Born as Marya Sklodowska on November 7, 1867 in Warsaw, Poland, during the Russian occupation. Both of her parents were teachers, and they didn't make much money, but were very supportive of Marya receiving a good education. She eventually got a job as a tutor, and helped pay her sister Bronia's way through medical school in Paris. In 1891 Marie saved enough to travel to Paris herself, where she studied physics. After achieving that degree, she went on to get a second one in mathematics. Around this time she met Pierre Curie, who in 1895 reduced her last name by 5 letters, all of them consonants.
In 1879 she decided to go for a physics doctorate. In doing so she came across the work of Henri Becquerel, who had found that uranium salt left an impression on a photographic plate even when it was inside its protective envelope. Marie and Pierre were able to show that this was not a result of a chemical process, but a mysterious and intrinsic property of the element. She created the word Radioactive to describe this phenomenon, and found some other radioactive substances, such as thorium, polonium and radium.
The Curies were poor, but didn't file for patents on their work, even knowing that this would probably have solved all of their their money problems; they worked for idealistic principles, not profit, believing that science is for everyone.
They won a Nobel prize in 1903 for discovering natural radioactivity in radium and polonium. ("in recognition of the extraordinary services they have rendered by their joint researches on the radiation phenomena discovered by Professor Henri Becquerel.") This discovery was also good enough to get her that doctorate she had been working for.
Three years later, in 1906, Pierre was hit by a horse-drawn wagon, and died. Marie was left with two children (Irene Curie (9) and Eve Curie (2)). She took over her husband's teaching position at Sorbonne university, becoming the first woman to be a professor at that school. She also home schooled her kids.
In 1911 she won another Nobel prize for her work with radium, including determining its atomic weight. ("in recognition of her services to the advancement of chemistry by the discovery of the elements radium and polonium, by the isolation of radium and the study of the nature and compounds of this remarkable element.") This Nobel prize was despite the fact that she was a woman (bad), and was having an affair with a married man (very bad).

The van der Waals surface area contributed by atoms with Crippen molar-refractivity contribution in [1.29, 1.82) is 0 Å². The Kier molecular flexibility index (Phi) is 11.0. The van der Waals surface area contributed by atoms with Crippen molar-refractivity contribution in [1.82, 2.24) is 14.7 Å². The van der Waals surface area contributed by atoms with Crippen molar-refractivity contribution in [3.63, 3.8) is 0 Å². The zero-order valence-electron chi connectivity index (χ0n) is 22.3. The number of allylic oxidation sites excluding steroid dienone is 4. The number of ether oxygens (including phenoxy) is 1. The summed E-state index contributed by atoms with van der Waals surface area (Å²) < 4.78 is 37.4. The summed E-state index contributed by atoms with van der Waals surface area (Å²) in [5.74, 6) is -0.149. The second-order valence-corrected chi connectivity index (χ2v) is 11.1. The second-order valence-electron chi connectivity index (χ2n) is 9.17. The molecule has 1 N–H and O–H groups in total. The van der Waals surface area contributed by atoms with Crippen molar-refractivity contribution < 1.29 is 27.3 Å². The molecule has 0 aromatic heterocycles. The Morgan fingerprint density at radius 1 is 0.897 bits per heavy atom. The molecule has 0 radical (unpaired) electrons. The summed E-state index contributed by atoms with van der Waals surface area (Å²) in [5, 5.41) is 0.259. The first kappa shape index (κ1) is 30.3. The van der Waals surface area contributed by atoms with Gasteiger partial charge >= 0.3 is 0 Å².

She helped found the Radium Institute, and became its first director -- But in 1914 WWI broke out, and Marie went out into the field to operate a fleet of radiological ambulances so that the wounded could have the benefit of X-rays. The Allies won the war, so she went back to her institute, where she and Claudius Regaud worked on treating cancer with radioactive materials (unfortunately, these materials had recently become much more expensive). In 1921 Marie took a trip to America, where President Warren G. Harding gave her a gift of a gram of radium. (This was a big deal. Radium isn't easy to come by).
On July 6 1934, she died of plastic anemia, probably the result of long exposure to ionizing radiation. Her ashes, along with those of her husband, now lie under the dome of the Panthéon, in Paris.
Her daughter Irène continued her work, and she and her husband Frédéric Joliot would win a Nobel prize for their work in discovering artificial radioactivity. (At the time of the Nobel Prize, she was Irène Joliot-Curie).
http://inst.augie.edu/~jkbjerga/histochem2.html is great, despite the typos.
http://www.france.diplomatie.fr/label_france/ENGLISH/SCIENCES/CURIE/marie.html Is very informative.
http://www.iomp.org/newsletter/v15n1/p9.html is really good.
World book (1985) was little use.